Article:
The world population just passed 6.6 billion in mid-June and is estimated to reach 7 billion in 2012.
The Conventional Thinking
The conventional thinking is that the world population will continue to grow to a peak of about 9 billion in 2050 before starting to decline. The chart below shows the number of years it took for each billion to be added to the population.
In reality, many factors could change how population growth will actually occur. The basic inputs to population growth estimates are fertility rates and mortality rates.
Fertility rates have dramatically dropped since 1960 (push play at this Gapminder link to watch the global decline in fertility rates and increase in longevity 1960-2005). The accelerating informationalization of the developing world and increasing literacy and participation by women in the economy could trigger even greater drops in fertility rates than have been included in the UN and other projections.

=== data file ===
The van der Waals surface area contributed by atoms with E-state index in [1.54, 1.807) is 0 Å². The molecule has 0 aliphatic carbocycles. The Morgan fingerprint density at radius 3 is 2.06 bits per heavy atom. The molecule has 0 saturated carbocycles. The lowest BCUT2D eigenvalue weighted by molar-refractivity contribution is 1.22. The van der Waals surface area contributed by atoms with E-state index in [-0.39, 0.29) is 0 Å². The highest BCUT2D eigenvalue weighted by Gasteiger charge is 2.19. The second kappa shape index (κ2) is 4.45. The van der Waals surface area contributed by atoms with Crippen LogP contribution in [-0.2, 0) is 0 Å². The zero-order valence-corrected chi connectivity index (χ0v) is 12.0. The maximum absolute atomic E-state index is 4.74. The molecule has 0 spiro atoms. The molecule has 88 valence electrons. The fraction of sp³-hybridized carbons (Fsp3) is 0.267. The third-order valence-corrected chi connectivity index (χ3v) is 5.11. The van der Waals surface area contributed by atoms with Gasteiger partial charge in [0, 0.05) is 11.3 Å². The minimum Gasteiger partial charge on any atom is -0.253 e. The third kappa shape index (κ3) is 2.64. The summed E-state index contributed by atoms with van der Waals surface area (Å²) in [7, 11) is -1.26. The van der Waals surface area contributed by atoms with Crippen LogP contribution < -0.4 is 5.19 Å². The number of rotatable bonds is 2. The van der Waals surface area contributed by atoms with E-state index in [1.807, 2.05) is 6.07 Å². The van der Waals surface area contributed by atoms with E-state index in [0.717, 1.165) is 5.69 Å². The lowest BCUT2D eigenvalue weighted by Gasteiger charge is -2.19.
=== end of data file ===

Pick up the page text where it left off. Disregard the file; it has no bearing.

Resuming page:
Mortality rates could see even more change than fertility rates. Disease treatment and prevention, personal genomics and radical life extension technologies could all trigger hugely discontinuous increases in longevity.
What would the world be like with huge populations of baby boomers and others living healthily into their 100s, 120s, and beyond? Six-seven generation families could be alive simultaneously.
At some point in the next few or several years, longevity will likely start to edge up in fast spurts and plateaus until immortality is ultimately achieved, probably synergistically with digital options such as uploading mindfiles (for backup at minimum!) and downloading into any variety of human and other corporeal forms (Hack your Body!).